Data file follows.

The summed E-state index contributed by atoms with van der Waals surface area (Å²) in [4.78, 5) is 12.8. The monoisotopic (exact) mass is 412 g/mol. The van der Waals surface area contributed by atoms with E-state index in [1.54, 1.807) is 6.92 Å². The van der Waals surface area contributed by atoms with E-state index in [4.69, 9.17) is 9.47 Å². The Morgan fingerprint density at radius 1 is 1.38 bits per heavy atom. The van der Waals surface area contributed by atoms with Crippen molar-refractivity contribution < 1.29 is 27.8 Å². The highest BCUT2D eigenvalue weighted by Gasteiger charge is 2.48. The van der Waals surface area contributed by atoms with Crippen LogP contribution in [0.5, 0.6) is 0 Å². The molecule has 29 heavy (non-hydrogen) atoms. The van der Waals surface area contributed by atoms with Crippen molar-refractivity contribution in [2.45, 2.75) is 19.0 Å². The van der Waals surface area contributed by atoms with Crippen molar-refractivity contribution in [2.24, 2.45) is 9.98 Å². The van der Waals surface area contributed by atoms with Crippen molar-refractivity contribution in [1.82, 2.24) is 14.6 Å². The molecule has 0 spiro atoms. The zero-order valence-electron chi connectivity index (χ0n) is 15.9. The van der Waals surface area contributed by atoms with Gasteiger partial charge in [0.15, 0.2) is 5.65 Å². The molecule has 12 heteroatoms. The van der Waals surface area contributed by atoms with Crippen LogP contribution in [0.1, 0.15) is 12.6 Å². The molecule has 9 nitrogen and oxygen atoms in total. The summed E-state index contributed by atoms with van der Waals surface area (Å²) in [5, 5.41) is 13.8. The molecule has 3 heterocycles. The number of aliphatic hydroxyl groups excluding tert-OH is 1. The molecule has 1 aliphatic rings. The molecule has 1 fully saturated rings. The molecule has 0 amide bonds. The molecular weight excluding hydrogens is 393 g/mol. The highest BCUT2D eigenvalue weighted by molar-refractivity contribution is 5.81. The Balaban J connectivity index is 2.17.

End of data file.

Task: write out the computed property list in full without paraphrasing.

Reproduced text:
The summed E-state index contributed by atoms with van der Waals surface area (Å²) in [4.78, 5) is 12.8. The monoisotopic (exact) mass is 412 g/mol. The van der Waals surface area contributed by atoms with E-state index in [1.54, 1.807) is 6.92 Å². The van der Waals surface area contributed by atoms with E-state index in [4.69, 9.17) is 9.47 Å². The Morgan fingerprint density at radius 1 is 1.38 bits per heavy atom. The van der Waals surface area contributed by atoms with Crippen molar-refractivity contribution < 1.29 is 27.8 Å². The highest BCUT2D eigenvalue weighted by Gasteiger charge is 2.48. The van der Waals surface area contributed by atoms with Crippen LogP contribution in [0.5, 0.6) is 0 Å². The molecule has 29 heavy (non-hydrogen) atoms. The van der Waals surface area contributed by atoms with Crippen molar-refractivity contribution in [2.45, 2.75) is 19.0 Å². The van der Waals surface area contributed by atoms with Crippen molar-refractivity contribution in [2.24, 2.45) is 9.98 Å². The van der Waals surface area contributed by atoms with Crippen molar-refractivity contribution in [1.82, 2.24) is 14.6 Å². The molecule has 0 spiro atoms. The zero-order valence-electron chi connectivity index (χ0n) is 15.9. The van der Waals surface area contributed by atoms with Gasteiger partial charge in [0.15, 0.2) is 5.65 Å². The molecule has 12 heteroatoms. The van der Waals surface area contributed by atoms with Crippen LogP contribution in [0.1, 0.15) is 12.6 Å². The molecule has 9 nitrogen and oxygen atoms in total. The summed E-state index contributed by atoms with van der Waals surface area (Å²) in [5, 5.41) is 13.8. The molecule has 3 heterocycles. The number of aliphatic hydroxyl groups excluding tert-OH is 1. The molecule has 1 aliphatic rings. The molecule has 1 fully saturated rings. The molecule has 0 amide bonds. The molecular weight excluding hydrogens is 393 g/mol. The highest BCUT2D eigenvalue weighted by molar-refractivity contribution is 5.81. The Balaban J connectivity index is 2.17.